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Lopez-Ubeda R.,University of Murcia | Lopez-Ubeda R.,International Excellence Campus for Higher Education and Research Campus Mare Nostrum | Garcia-Vazquez F.A.,University of Murcia | Garcia-Vazquez F.A.,International Excellence Campus for Higher Education and Research Campus Mare Nostrum | And 11 more authors.
PLoS ONE | Year: 2015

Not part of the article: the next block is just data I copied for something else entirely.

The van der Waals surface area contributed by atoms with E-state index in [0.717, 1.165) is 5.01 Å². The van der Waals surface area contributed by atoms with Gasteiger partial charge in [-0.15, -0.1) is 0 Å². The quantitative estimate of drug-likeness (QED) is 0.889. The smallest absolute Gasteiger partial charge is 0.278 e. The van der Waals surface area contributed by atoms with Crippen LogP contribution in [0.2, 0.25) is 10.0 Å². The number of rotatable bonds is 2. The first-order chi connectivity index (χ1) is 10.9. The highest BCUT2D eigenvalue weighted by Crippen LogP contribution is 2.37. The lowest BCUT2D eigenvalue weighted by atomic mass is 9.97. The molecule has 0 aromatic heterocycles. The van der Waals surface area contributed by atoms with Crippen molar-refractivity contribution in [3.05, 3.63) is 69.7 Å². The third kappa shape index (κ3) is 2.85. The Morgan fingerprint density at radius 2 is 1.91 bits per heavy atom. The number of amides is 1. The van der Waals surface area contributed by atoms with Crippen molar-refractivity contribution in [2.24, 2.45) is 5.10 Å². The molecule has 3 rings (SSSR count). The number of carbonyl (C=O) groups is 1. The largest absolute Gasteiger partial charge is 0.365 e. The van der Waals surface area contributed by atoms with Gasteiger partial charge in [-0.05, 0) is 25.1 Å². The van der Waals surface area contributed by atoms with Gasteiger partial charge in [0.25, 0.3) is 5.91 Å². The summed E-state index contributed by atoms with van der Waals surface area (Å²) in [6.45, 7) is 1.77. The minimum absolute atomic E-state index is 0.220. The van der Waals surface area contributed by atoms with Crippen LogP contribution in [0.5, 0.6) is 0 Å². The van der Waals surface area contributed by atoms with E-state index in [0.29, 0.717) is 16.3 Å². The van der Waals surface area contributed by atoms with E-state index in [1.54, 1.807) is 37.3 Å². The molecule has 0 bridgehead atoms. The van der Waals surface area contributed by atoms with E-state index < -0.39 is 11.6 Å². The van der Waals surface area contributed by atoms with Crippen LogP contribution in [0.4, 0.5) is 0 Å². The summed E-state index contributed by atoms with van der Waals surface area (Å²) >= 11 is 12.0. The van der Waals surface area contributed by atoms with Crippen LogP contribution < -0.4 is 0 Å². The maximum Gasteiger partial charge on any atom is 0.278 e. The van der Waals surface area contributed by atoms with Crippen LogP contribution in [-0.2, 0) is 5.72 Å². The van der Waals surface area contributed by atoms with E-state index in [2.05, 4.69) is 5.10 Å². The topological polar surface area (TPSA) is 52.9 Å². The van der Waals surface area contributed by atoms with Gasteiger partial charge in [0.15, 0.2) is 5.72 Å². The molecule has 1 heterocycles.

Gene Expression Microarray technology was used to compare oviduct transcriptome between inseminated and non-inseminated pigs during spontaneous oestrus. We used an in vivo model approaching the study from a physiological point of view in which no hormonal treatment (animals were in natural oestrus) and no artificial sperm selection (selection was performed within the female genital) were imposed. It is therefore emphasised that no surgical introduction of spermatozoa and no insemination at a site other than the physiological one were used. This approach revealed 17 genes that were two-fold or more up-regulated in oviducts exposed to spermatozoa and/or developing embryos and 9 genes that were two-fold or more down-regulated. Functional analysis of the genes revealed that the top canonical pathways affected by insemination were related to the inflammatory response and immune system (Network 1) to molecular transport, protein trafficking and developmental disorder (Network 2) and to cell-to-cell signalling and interaction (Network 3). Some of the genes in network 1 had been previously detected in the oviduct of human and animals, where they were over-expressed in the presence of spermatozoa or pre-implantation embryos (C3, IGHG1, ITIH4, TNF and SERPINE1) whereas others were not previously reported (SAA2, ALOX12, CD1D and SPP1). Genes in Network 2 included RAB1B and TOR3A, the latter being described for the first time in the oviduct and clearly expressed in the epithelial cells of the mucosa layer. Network 3 integrated the genes with the highest down-regulation level (CYP51, PTH1R and TMOD3). Data in the present study indicate a change in gene expression during gamete encounter at the site of fertilization after a natural sperm selection within the female genital tract. These changes would indicate a modification of the environment preparing the oviduct for a successful fertilization and for an adequate embryo early development. Copyright: © 2015 López-Úbeda et al.

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